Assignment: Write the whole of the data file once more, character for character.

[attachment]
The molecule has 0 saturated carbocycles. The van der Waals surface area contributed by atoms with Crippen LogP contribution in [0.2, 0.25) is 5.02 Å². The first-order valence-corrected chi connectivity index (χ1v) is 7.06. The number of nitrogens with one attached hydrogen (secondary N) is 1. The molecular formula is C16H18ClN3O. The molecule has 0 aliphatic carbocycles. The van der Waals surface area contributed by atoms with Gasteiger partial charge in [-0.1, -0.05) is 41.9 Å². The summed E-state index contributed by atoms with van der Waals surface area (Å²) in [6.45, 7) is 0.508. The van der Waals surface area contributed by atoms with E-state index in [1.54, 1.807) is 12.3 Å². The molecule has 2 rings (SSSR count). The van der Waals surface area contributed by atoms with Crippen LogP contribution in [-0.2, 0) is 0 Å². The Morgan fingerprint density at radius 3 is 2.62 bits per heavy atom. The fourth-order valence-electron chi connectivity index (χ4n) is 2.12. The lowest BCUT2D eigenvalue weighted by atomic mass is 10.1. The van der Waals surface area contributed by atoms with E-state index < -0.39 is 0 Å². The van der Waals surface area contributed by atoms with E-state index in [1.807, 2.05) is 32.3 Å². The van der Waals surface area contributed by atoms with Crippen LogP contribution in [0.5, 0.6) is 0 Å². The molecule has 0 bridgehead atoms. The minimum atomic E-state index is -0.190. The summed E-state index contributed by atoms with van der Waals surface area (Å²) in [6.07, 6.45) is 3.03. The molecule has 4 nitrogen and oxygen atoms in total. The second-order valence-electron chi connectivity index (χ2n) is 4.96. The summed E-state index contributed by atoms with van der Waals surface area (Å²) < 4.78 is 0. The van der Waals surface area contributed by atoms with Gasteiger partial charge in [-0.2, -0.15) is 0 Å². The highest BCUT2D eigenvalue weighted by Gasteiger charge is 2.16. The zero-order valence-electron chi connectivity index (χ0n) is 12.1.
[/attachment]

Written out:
The molecule has 0 saturated carbocycles. The van der Waals surface area contributed by atoms with Crippen LogP contribution in [0.2, 0.25) is 5.02 Å². The first-order valence-corrected chi connectivity index (χ1v) is 7.06. The number of nitrogens with one attached hydrogen (secondary N) is 1. The molecular formula is C16H18ClN3O. The molecule has 0 aliphatic carbocycles. The van der Waals surface area contributed by atoms with Gasteiger partial charge in [-0.1, -0.05) is 41.9 Å². The summed E-state index contributed by atoms with van der Waals surface area (Å²) in [6.45, 7) is 0.508. The van der Waals surface area contributed by atoms with E-state index in [1.54, 1.807) is 12.3 Å². The molecule has 2 rings (SSSR count). The van der Waals surface area contributed by atoms with Crippen LogP contribution in [-0.2, 0) is 0 Å². The Morgan fingerprint density at radius 3 is 2.62 bits per heavy atom. The fourth-order valence-electron chi connectivity index (χ4n) is 2.12. The lowest BCUT2D eigenvalue weighted by atomic mass is 10.1. The van der Waals surface area contributed by atoms with E-state index < -0.39 is 0 Å². The van der Waals surface area contributed by atoms with E-state index in [1.807, 2.05) is 32.3 Å². The van der Waals surface area contributed by atoms with Crippen LogP contribution in [0.5, 0.6) is 0 Å². The molecule has 0 bridgehead atoms. The minimum atomic E-state index is -0.190. The summed E-state index contributed by atoms with van der Waals surface area (Å²) in [6.07, 6.45) is 3.03. The molecule has 4 nitrogen and oxygen atoms in total. The second-order valence-electron chi connectivity index (χ2n) is 4.96. The summed E-state index contributed by atoms with van der Waals surface area (Å²) < 4.78 is 0. The van der Waals surface area contributed by atoms with Gasteiger partial charge in [-0.2, -0.15) is 0 Å². The highest BCUT2D eigenvalue weighted by Gasteiger charge is 2.16. The zero-order valence-electron chi connectivity index (χ0n) is 12.1.